“And an [Hebrew “The”] angel of the LORD came up from Gilgal to Bochim, and said, I made you to go up out of Egypt, and have brought you unto the land which I sware unto your fathers; and I said, I will never break my covenant with you. 2 And ye shall make no league with the inhabitants of this land; ye shall throw down their altars:  but ye have not obeyed my voice:  why have ye done this? 3 Wherefore I also said, I will not drive them out from before you; but they shall be as thorns in your sides, and their gods shall be a snare unto you. 4 And it came to pass, when the angel of the LORD spake these words unto all the children of Israel, that the people lifted up their voice, and wept. 5 And they called the name of that place Bochim:  and they sacrificed there unto the LORD. 6 And when Joshua had let the people go, the children of Israel went every man unto his inheritance to possess the land. 7 And the people served the LORD all the days of Joshua, and all the days of the elders that outlived Joshua, who had seen all the great works of the LORD, that he did for Israel. 8 And Joshua the son of Nun, the servant of the LORD, died, being an hundred and ten years old. 9 And they buried him in the border of his inheritance in Timnath-heres, in the mount of Ephraim, on the north side of the hill Gaash. 10 And also all that generation were gathered unto their fathers:  and there arose another generation after them, which knew not the LORD, nor yet the works which he had done for Israel. 11 And the children of Israel did evil in the sight of the LORD, and served Baalim: 12 and they forsook the LORD God of their fathers, which brought them out of the land of Egypt, and followed other gods, of the gods of the people that were round about them, and bowed themselves unto them, and provoked the LORD to anger. 13 And they forsook the LORD, and served Baal and Ashtaroth. 14 And the anger of the LORD was hot against Israel, and he delivered them into the hands of the spoilers that spoiled them, and he sold them into the hands of their enemies round about, so that they could not any longer stand before their enemies. 15 Whithersoever they went out, the hand of the LORD was against them for evil, as the LORD had said, and as the LORD had sworn unto them:  and they were greatly distressed. 16 Nevertheless the LORD raised up judges, which delivered them out of the hand of those that spoiled them. 17 And yet they would not hearken unto their judges, but they went a whoring after other gods, and bowed themselves unto them:  they turned quickly out of the way which their fathers walked in, obeying the commandments of the LORD; but they did not so. 18 And when the LORD raised them up judges, then the LORD was the judge, and delivered them out of the hand of their enemies all the days of the judge:  for it repented the LORD because of their groanings by reason of them that oppressed them and vexed them. 19 And it came to pass, when the judge was dead, that they returned, and corrupted themselves more than their fathers, in following other gods to serve them, and to bow down unto them; they ceased not from their own doings, nor from their stubborn way. 20 And the anger of the LORD was hot against Israel; and he said, Because that this people hath transgressed my covenant which I commanded their fathers, and have not hearkened unto my voice; 21 I also will not henceforth drive out any from before them of the nations which Joshua left when he died: 22 that through them I may prove Israel, whether they will keep the way of the LORD to walk therein, as their fathers did keep it, or not. 23 Therefore the LORD left those nations, without driving them out hastily; neither delivered he them into the hand of Joshua.”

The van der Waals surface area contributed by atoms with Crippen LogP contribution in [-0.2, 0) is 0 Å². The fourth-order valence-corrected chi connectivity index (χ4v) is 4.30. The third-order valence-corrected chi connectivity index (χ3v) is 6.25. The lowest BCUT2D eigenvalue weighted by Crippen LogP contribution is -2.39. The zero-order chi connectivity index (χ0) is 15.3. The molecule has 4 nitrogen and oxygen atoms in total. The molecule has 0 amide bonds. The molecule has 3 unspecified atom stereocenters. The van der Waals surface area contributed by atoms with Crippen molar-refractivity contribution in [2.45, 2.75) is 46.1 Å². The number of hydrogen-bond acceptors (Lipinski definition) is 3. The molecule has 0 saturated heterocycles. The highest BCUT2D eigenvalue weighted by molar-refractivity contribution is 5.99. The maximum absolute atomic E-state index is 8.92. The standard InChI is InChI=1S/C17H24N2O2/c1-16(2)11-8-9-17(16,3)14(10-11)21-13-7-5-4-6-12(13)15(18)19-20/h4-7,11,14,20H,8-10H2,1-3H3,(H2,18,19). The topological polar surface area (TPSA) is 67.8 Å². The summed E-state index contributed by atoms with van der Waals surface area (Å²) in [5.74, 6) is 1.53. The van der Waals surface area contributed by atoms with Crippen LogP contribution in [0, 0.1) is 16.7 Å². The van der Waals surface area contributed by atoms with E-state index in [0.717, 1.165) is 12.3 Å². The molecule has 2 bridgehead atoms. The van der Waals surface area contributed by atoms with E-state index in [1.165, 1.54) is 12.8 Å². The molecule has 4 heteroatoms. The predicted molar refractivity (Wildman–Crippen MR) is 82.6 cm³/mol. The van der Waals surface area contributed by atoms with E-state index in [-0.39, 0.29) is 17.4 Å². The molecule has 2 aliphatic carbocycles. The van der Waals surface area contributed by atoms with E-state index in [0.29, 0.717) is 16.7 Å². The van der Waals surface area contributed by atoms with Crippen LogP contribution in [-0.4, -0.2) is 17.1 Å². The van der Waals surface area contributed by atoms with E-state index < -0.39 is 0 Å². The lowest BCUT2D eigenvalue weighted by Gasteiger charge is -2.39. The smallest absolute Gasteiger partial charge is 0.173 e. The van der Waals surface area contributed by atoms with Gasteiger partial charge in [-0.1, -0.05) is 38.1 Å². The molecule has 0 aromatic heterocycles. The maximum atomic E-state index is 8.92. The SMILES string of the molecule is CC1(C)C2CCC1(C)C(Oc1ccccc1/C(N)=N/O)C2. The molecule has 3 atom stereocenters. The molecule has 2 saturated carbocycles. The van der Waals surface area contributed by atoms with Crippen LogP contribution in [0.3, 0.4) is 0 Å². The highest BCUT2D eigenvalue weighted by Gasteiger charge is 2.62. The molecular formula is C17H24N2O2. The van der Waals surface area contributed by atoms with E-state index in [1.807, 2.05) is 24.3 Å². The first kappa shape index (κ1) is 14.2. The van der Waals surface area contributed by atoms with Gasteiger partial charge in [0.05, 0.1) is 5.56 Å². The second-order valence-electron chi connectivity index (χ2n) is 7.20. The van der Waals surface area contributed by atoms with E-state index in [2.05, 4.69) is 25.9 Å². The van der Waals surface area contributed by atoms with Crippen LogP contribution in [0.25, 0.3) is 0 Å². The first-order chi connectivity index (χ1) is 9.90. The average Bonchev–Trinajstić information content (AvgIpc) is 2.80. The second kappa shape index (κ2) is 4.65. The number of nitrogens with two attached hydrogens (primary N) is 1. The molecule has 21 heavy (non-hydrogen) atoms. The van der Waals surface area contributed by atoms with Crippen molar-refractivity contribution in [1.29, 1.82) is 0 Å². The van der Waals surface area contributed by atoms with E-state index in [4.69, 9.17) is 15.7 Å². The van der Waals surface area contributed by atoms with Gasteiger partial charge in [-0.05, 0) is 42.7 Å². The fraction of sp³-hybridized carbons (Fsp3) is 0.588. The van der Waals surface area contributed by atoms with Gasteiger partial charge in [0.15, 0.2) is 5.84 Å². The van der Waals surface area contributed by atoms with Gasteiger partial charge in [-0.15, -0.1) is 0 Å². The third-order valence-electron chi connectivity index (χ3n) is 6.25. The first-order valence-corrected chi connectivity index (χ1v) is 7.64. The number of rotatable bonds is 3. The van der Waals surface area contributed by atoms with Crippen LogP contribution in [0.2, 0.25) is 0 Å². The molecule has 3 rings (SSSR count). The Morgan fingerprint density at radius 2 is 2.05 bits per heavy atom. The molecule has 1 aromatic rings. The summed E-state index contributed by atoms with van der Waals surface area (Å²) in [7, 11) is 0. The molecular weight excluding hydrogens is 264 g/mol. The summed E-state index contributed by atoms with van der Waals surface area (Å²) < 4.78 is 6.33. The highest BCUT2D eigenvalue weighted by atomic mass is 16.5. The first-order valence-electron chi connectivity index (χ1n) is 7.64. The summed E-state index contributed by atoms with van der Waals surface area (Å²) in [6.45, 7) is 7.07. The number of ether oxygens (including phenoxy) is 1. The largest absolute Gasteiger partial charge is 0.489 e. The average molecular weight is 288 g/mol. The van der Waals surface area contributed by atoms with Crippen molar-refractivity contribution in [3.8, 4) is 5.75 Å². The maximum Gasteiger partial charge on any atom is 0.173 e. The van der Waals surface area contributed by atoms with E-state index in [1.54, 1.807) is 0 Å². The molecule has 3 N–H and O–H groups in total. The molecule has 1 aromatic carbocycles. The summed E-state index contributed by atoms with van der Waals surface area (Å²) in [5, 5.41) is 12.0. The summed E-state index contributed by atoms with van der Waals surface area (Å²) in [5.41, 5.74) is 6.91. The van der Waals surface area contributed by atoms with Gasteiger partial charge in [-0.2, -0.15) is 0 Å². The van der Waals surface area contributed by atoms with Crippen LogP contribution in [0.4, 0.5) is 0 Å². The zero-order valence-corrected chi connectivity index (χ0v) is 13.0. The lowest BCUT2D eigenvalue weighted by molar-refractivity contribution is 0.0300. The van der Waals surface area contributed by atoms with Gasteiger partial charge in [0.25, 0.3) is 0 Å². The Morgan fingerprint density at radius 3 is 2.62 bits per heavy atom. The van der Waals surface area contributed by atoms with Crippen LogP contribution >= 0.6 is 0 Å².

“Now, chapter 2.  It seems we have the second assembly in the Book, they’re gathered together there, and we have a very remarkable picture brought in front of us.  Look, King James says “And an angel of the LORD” the Hebrew is clearly “And the Angel of the LORDthere’s a definite article there, back in Exodus 23:20 we hear about “the Angel of the LORD,” I’ll turn there very quickly, the LORD speaking to Moses says “Behold, I send an angel before thee to keep thee in the way, to bring thee into the place that I have prepared, obey his voice, provoke him not” and so forth.  So here you have “And the angel of the LORD came up from Gilgal to Bochim,” now that basically is their history in the land, we’re going to see, that’s where they’re at Bochim at this particular day, Gilgal is when they entered, and look what he says, “and said,” now here’s the angel of the LORD, he says “I made you to go up out of Egypt,” so it becomes very clear, we’re looking at the LORD here that appeared to Moses in the bush, “I made you to go up out of Egypt, and have brought you unto the land which I sware unto your fathers; and I said, I will never break my covenant with you.  And ye shall make no league with the inhabitants of this land; ye shall throw down their altars:” we’re going to see Gideon do this, “but ye have not obeyed my voice:  why have ye done this?  Wherefore I also said, I will not drive them out from before you; but they shall be as thorns in your sides, and their gods shall be a snare unto you.  And it came to pass, when the angel of the LORD spake these words unto all the children of Israel, that the people lifted up their voice, and wept.  And they called the name of that place Bochim:  and they sacrificed there unto the LORD.” (verses 1-5)  “Bochim” which means the place of weeping.  This is a very strange sequence, and we’re not given much detail.  The nation is convened after the failures we read about in the first chapter, and it says The angel of the LORD shows up.  Does he show up physically?  It would seem.  Can they see him?  What does he look like?  He speaks out loud to them, he says ‘I’m the one who brought you out of Egypt, I’m the one who brought you into this land, I’m the one who made that promise to your fathers, Abraham, Isaac and Jacob,’ he says ‘I’m the one that said I will never brake my covenant with you, I’m the one who led you, who brought you, and I’m also the one that said if you don’t listen, you don’t obey, these people are going to be trouble, they’re going to be snares, they’re going to be thorns in your eyes, there’s going to be trouble.’  And it says “And it came to pass, when the angel of the LORD spake these words unto all the children of Israel, that the people lifted up their voice, and wept.”  This is just incredible, did Jesus Christ [the God of the Old Testament] manifest himself, is there a theophany here, did he manifest himself, did he appear?  It would seem that there’s some manifestation.  It would seem his voice is heard here, we’re just not given a lot of detail.  So much so that the nation begins to weep out loud, to repent, and then it says they begin to sacrifice there in that place unto the LORD.  But it doesn’t, look, it’s emotion, but repentance is not real here.  Because we’re going to see them go on to do the same things.  And what it’s telling us in the beginning in this prologue of the Book of Judges, is that God reached out in remarkable ways, he was willing to fight for them if they would go up to battle, he was willing to fulfill all of his promises.  He had made the promises to Abraham, he had brought them out of Egypt, he had brought them into Canaan, he was the Captain of the LORD’s host no doubt that stood there with Joshua in chapter 5, verse 13 that was willing to grant complete victory, and the failure then was on the part of the people, it’s never on the part of the LORD.